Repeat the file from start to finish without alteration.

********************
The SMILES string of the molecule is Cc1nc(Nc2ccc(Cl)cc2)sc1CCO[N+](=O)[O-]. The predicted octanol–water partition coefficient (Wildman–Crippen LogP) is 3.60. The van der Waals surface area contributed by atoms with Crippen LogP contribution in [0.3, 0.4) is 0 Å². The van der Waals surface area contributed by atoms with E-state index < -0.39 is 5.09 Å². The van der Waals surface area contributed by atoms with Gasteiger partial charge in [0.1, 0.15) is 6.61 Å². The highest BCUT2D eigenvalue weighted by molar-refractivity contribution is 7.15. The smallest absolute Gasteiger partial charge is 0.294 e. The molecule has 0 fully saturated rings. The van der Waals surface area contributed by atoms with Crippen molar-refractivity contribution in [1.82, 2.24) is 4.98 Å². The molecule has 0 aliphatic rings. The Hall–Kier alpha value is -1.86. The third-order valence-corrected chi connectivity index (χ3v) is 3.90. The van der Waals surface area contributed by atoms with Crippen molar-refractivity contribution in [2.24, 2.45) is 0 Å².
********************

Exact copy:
The SMILES string of the molecule is Cc1nc(Nc2ccc(Cl)cc2)sc1CCO[N+](=O)[O-]. The predicted octanol–water partition coefficient (Wildman–Crippen LogP) is 3.60. The van der Waals surface area contributed by atoms with Crippen LogP contribution in [0.3, 0.4) is 0 Å². The van der Waals surface area contributed by atoms with E-state index < -0.39 is 5.09 Å². The van der Waals surface area contributed by atoms with Gasteiger partial charge in [0.1, 0.15) is 6.61 Å². The highest BCUT2D eigenvalue weighted by molar-refractivity contribution is 7.15. The smallest absolute Gasteiger partial charge is 0.294 e. The molecule has 0 fully saturated rings. The van der Waals surface area contributed by atoms with Crippen molar-refractivity contribution in [1.82, 2.24) is 4.98 Å². The molecule has 0 aliphatic rings. The Hall–Kier alpha value is -1.86. The third-order valence-corrected chi connectivity index (χ3v) is 3.90. The van der Waals surface area contributed by atoms with Crippen molar-refractivity contribution in [2.24, 2.45) is 0 Å².